Fiona Outdoors logo My independent guide to the best of Scotland outdoors

I survived!

Written by Fiona December 07 2009

It’s not exactly the latest news as I took part in the Survival of the Fittest event some weeks ago but here’s the write up that appeared in the Daily Record recently. As one “friend’ said: “Aye, Fi, you look like you’ve just run a 10k!” Which I had – but this was a tough 10k with obstacles and by the time the photos were being taken all my beautiful make-up (not!) had run. I laughed and giggled my way around this event and would thoroughly recommend it. Here’s what appeared.

By Fiona Russell

I CAN’T decide if it was the huge waterslide, the urban jungle or the inflatable assault course that made me laugh the most.

Then again, I’m trying to figure out if it was the thigh-sapping climb up the 130 steps of Jacob’s Ladder or the 8ft-high Wall of Fame that made me want to cry the most.

For more than an hour, I ran, climbed, jumped, slid, jogged, swung and walked the wackiest 10k race I have ever seen.

And I was not alone. More than 1500 other brave competitors took to the streets of Edinburgh to compete in the inaugural Scottish Survival of the Fittest.

Setting off in six groups throughout the morning, the 1318 men and 195 women were challenged by a hilly course of winding, cobbled streets, steep alleyways and off-road trails.

Then at every 1k, competitors faced an obstacle zone, ranging from fun and inventive to tricky and tough.

My favourite was a long hillside waterslide that took me by surprise halfway around the course in sunny Holyrood Park.

Although it left me with a wet butt for the rest of the race, I giggled loudly as I descended the slippery, plastic sheeting.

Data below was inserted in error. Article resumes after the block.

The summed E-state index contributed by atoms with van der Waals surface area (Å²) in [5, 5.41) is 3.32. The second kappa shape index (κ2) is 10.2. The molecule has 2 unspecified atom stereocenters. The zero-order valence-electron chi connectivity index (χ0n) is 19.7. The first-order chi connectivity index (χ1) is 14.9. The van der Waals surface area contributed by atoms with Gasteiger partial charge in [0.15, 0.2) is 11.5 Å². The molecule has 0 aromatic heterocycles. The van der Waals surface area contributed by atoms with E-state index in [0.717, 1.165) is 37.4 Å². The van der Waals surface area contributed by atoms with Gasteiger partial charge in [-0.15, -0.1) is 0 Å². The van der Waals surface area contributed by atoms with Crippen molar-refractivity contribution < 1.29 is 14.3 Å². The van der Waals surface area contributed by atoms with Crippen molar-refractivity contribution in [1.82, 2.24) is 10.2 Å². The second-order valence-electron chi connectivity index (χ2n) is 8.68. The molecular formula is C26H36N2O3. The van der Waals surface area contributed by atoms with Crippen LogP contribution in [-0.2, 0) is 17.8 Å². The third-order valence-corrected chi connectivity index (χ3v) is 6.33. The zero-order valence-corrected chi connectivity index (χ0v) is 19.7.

A playground-style assault course at the top of Calton Hill also made me smile as I tackled a rope swing, monkey bars and climbing frames – and crawled under cargo nets.

For friends Zoe Hill and Louise Gregory, who had travelled up for the event from the south of England, it was the inflatable assault course in the Royal Mile that had them in stitches.

Working as a pair, they just managed to lift and pull each other over the high walls of the bouncy-castle style obstacle.

Louise, who crossed the finish line with her pal in 1hr 43 min, said: “I’m not really what you would call a runner, but I’m thoroughly enjoying this mad event.”

Meanwhile, David Venables, who was running with colleagues from Intercell Biomedical, of Livingston, reckoned the urban jungle obstacle at the top of Tolbooth Wynd at the 4k point was the best. David, who came 50th overall in a time of 51 mins 16 secs, said: “We had to climb through two old cars, heading in through the back window, over the seats, out the front window and over the bonnet.

“As a child I always fancied climbing over old bangers. Now I’ve had the chance to act like a kid during a race.

“I’ve never come across a 10k race that is as silly and fun as this one.”

Race director Gary Tompsett, of Scotland-based Details Events, had promised Edinburgh a “rollercoaster of an event”.

It was in 2008 that the first Survival of the Fittest took place in Nottingham.

This year, the event, in association with Men’s Health magazine, became a tri-nations series with new races in Scotland, and Cardiff in Wales.